It’s been a quiet week for me, most of my time being spent in bed — stomach viruses are no fun at all! I’ve been too weak and bedridden to do any real reading, though I did finish two short Christmas-related works. The first was The Forgotten Man of Christmas, ostensibly about Joseph, but more about the spiritual import of his dreams. Relatedly, The Handmaid and the Carpenter is a novel based on the relationship between Joseph and Mary, which I found little of interest in. The characters are neither true to tradition nor to life, as Mary acts like a 21st century teenager — sensual and flighty. Joseph, for his part, is no more likable, being an overly strict scold and a pious fraud, revealing on his deathbed that he never believed that bit about Mary and the Holy Spirit. “It was a Roman soldier, wasn’t it?” he asks. I suppose it’s nice that he raised Jesus as a son despite believing he was cuckholded, but there’s little inspirational about it. The prevailing spirit of the book is one of resignation; Mary resigning herself to being married, Joseph resigning himself to being the dutiful partner to a ditzy harlot. Rather disappointing for a Christmas read.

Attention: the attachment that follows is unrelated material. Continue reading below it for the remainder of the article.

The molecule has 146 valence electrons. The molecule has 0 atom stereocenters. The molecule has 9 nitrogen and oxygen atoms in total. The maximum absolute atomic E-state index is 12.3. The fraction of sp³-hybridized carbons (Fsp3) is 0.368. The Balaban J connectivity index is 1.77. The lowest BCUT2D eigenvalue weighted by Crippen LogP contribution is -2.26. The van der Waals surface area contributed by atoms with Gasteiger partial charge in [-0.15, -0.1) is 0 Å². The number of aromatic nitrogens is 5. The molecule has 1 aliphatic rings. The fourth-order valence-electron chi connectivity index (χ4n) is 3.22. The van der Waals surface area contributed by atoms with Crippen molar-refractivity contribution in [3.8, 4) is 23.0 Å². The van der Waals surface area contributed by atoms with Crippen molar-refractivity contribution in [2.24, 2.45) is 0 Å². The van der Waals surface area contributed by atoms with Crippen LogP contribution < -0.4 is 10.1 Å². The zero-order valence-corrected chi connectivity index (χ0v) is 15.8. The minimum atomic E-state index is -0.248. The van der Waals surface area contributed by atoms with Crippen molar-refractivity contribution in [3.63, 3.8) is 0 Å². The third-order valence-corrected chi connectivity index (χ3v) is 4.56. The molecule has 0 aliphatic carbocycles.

Now recalled to life, covered from that little bug, I’m within a hairsbreadth of finishing The Personal Recollections of Joan of Arc; when I broke away to go to work, she was just about to be fixed to the stake. After that will be Sailing from Byzantium, and I’ll be investigating Kent Haruf’s Plainsong, per WordsandPeace‘s recommendation. I should be thinking about seriously digging into Galileo’s Finger, at least if I want to wrap up that TBR list before the year’s end.